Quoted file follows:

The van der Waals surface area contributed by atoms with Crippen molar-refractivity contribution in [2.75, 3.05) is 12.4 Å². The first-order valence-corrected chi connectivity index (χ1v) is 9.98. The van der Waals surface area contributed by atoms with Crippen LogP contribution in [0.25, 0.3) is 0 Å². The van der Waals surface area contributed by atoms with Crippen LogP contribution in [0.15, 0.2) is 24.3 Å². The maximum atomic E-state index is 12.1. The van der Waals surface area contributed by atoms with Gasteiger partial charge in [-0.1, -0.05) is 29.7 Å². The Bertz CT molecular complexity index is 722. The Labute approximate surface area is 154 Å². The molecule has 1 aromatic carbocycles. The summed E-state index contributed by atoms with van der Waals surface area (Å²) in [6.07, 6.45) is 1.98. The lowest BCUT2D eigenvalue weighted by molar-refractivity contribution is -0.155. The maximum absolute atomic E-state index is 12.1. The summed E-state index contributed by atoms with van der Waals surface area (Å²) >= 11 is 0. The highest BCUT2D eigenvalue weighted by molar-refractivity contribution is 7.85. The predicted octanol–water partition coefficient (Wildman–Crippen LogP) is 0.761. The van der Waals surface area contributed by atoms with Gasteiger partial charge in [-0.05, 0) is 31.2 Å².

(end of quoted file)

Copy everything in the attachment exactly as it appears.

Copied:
The van der Waals surface area contributed by atoms with Crippen molar-refractivity contribution in [2.75, 3.05) is 12.4 Å². The first-order valence-corrected chi connectivity index (χ1v) is 9.98. The van der Waals surface area contributed by atoms with Crippen LogP contribution in [0.25, 0.3) is 0 Å². The van der Waals surface area contributed by atoms with Crippen LogP contribution in [0.15, 0.2) is 24.3 Å². The maximum atomic E-state index is 12.1. The van der Waals surface area contributed by atoms with Gasteiger partial charge in [-0.1, -0.05) is 29.7 Å². The Bertz CT molecular complexity index is 722. The Labute approximate surface area is 154 Å². The molecule has 1 aromatic carbocycles. The summed E-state index contributed by atoms with van der Waals surface area (Å²) in [6.07, 6.45) is 1.98. The lowest BCUT2D eigenvalue weighted by molar-refractivity contribution is -0.155. The maximum absolute atomic E-state index is 12.1. The summed E-state index contributed by atoms with van der Waals surface area (Å²) >= 11 is 0. The highest BCUT2D eigenvalue weighted by molar-refractivity contribution is 7.85. The predicted octanol–water partition coefficient (Wildman–Crippen LogP) is 0.761. The van der Waals surface area contributed by atoms with Gasteiger partial charge in [-0.05, 0) is 31.2 Å².